We Were Soldiers (2002)
Director: Randall Wallace
Writer: Randall Wallace
Cinemtographer: Dean Semler
by Jon Cvack
I’ve checked out this film about three times now. I didn’t like it the first time, fairly certain I didn’t make it through the second, and finally slogged through on the third. It starts off as a solid movie, following the training for a new type of air cavalry program, which involves dropping off groups of soldiers via helicopter straight into the hot zone. They’re led by Lieutenant Colonel Hal Moore (Mel Gibson), as your classic best of the best man; a Harvard grad who saw combat in Korea. His right hand man is the stoic, bad cop, tough as nails, M16-denying Sergeant Major Basil L. Plumley (Sam Elliot), who whips the troops into shape and somehow can stand up as bullets fly in every which way, killing most men around him.
In an engaging and creative scene, as the officers are going for a run through battle, the radio team catches a live feed from Vietnam in which the broadcasters are slaughtered in a gunfight. What was once a noble and respectable pursuit suddenly takes on a new reality. As Moore forewarns, this is combat, men are going to die.
Other members of the cast involve the jock from American Pie, Chris Klein, who plays a “born leader”, but in no way can escape his role as the stolid Oz and demonstrates why his career lasted about three years. We also have Greg Kinnear as Major Bruce P. Campbell; an ace helicopter pilot that drops off and picks up the hundreds of soldiers fighting in the hot LZ. The best role probably goes to Barry Pepper who plays Joe Galloway; author of the source material, introduced as an ambitious war photographer.
The men complete their training, they graduate, the women start a club to find out where to buy groceries and do laundry. There’s one woman who’s confused over why the laundromat only allows for ‘whites only’ and no colored clothes. You can literally feel Wallace patting himself on the back for how creative this moment is, and instead we cringe our way through, when the generic snappy black woman talks about how her man doesn’t ask for respect from no white man. I understand the need to include issues of the time., but to portay women as entirely ignorant about the major civil rights issues going on is fairly offensive.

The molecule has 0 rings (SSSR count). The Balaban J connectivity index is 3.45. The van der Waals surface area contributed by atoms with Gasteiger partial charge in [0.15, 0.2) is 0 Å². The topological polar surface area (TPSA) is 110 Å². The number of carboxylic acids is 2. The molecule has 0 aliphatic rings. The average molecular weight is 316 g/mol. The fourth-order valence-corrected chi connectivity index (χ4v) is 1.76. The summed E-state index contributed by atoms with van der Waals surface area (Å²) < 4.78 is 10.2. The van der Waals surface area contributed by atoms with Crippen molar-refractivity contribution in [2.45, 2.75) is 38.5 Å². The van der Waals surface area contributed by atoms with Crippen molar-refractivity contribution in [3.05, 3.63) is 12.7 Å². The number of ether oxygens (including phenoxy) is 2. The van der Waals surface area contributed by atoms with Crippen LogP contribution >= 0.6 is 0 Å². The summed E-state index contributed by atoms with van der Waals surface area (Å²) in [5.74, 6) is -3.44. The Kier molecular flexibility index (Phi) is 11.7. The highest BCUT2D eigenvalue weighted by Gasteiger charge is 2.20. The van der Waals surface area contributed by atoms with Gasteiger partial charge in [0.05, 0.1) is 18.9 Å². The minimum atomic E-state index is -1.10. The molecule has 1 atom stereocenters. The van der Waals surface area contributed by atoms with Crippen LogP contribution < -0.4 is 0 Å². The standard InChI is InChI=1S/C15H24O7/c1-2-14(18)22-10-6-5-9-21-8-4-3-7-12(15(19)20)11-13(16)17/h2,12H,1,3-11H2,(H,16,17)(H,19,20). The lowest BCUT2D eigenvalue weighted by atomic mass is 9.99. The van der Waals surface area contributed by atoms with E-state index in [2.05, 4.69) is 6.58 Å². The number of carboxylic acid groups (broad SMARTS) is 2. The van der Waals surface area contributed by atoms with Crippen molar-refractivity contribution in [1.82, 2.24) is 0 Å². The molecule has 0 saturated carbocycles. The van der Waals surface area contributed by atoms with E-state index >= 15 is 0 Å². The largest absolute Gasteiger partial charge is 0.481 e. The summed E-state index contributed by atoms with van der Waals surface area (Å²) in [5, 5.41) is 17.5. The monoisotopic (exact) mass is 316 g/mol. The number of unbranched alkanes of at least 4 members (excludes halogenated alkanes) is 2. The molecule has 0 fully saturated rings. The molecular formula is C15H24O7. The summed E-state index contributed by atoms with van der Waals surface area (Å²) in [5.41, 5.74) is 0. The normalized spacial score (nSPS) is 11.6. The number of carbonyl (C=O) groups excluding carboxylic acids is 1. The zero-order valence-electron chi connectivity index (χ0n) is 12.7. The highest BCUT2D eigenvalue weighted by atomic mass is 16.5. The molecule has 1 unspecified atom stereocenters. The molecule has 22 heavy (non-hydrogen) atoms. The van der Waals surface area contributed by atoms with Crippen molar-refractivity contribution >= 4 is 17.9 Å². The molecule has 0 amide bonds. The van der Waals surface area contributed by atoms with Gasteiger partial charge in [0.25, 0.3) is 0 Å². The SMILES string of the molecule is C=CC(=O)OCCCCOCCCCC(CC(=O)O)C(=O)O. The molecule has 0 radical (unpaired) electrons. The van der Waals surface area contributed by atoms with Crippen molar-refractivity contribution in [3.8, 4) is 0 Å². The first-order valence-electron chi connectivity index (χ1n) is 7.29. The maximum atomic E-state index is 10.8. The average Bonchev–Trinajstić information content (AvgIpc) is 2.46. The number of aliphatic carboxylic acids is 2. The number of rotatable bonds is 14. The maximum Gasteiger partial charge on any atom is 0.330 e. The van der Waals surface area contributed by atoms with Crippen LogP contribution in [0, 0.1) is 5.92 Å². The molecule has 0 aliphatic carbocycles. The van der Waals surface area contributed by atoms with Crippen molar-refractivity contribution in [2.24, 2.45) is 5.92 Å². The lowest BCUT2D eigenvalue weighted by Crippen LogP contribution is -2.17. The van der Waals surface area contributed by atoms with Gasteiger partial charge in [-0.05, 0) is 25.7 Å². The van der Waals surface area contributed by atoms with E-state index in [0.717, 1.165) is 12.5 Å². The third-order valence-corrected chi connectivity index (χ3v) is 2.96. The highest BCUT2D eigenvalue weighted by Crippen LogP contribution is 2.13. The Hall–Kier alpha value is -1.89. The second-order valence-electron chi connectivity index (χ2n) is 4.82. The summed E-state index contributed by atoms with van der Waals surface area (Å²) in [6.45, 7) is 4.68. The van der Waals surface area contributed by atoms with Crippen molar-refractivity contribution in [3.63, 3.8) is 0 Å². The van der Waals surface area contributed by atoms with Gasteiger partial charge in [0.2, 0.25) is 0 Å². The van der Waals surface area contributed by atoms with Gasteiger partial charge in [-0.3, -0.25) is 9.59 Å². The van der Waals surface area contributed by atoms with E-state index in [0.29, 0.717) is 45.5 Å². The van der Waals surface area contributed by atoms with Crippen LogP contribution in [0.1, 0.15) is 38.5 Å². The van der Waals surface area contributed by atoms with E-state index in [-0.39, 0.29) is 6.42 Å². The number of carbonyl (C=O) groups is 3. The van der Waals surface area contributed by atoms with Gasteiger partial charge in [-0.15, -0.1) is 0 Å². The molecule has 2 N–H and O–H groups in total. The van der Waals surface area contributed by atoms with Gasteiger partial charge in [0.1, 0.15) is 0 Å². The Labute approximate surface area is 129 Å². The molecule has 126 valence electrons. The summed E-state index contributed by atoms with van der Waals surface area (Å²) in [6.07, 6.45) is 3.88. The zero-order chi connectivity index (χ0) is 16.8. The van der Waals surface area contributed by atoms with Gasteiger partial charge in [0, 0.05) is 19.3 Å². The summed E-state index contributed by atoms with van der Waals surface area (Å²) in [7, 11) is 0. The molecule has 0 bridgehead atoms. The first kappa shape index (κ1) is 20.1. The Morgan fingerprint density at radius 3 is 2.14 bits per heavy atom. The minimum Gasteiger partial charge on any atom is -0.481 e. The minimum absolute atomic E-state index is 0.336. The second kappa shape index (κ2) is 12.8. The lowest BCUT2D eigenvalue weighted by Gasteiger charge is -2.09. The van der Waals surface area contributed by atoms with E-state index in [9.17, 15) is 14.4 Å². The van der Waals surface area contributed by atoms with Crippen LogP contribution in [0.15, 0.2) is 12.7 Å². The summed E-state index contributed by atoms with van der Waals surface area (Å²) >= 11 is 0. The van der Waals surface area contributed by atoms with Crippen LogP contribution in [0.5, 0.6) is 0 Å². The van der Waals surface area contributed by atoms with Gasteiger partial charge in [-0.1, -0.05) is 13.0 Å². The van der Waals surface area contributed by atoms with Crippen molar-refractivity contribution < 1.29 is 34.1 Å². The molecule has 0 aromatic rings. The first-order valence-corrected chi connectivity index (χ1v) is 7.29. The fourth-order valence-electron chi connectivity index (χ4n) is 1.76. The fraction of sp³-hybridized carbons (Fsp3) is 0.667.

The war arrives, and in a fairly awesome scene with a great score, the 400 American soldiers unknowingly land into an enemy training camp where over 4,000 enemy soldiers are garrisoned underground and within the hills. And then the movie takes a major dip.
I was only about sixteen years old when this film came out. Having been blown away from Saving Private Ryan and The Thin Red Line, I was waiting for the Vietnam equivalent, which many tried and no one came close to accomplishing. The issue with We Were Soliders is that for about 75% of the 2 hour 23 minute running time, we have absolutely no sense of the geography. We follow one small platoon as they get lost in the hills, under heavy fire, but even with them we have no idea of their position in relation to the HQ. I understand that by keeping it confusing we were experiencing what the Americans were - enemies coming in from all directions, seemingly out of nowhere, and unendingly. Perhaps it could have worked with a 90 minute film. But once we start pushing the 1 hour and 45 mark, I was exhausted. The formula became increasingly played out. Soldiers would go on the offensive, enemies would appear, the Americans would get drilled down, Greg Kinnear and Co. would drop off fresh soldiers, pick up the dead, and then repeat the process. I didn’t understand where they were, what they were trying to do, what the strategy was, or how they won. One moment they were completely overwhelmed by enemies, and the next they blasted through a small camp and the battle’s over.
It all goes to show that the audience needs to know the motive behind actions. The film periodically cuts to the underground bunker, gratuitously revealing their enemy’s battle plans, and then cutting back to hundreds of soldiers rising from the ground and running down the hill. Even if they cut into a map, showing where everyone was, at least I could have understood the progression. Instead, it seems as though once everyone takes their position, that’s where they remain for the entire two hours. There’s only so much blood and carnage you can take before wanting to know what the strategy is.
I am in awe of what these men went through and am interested in checking out the book. To think that this battle went on for over nine days, with constant attacks, and that hardly anyone probably slept and still had to keep on fighting is incomprehensible. I don’t think those men got the movie they deserved.
BELOW: Definitely gets you pumped - just not as much as other films
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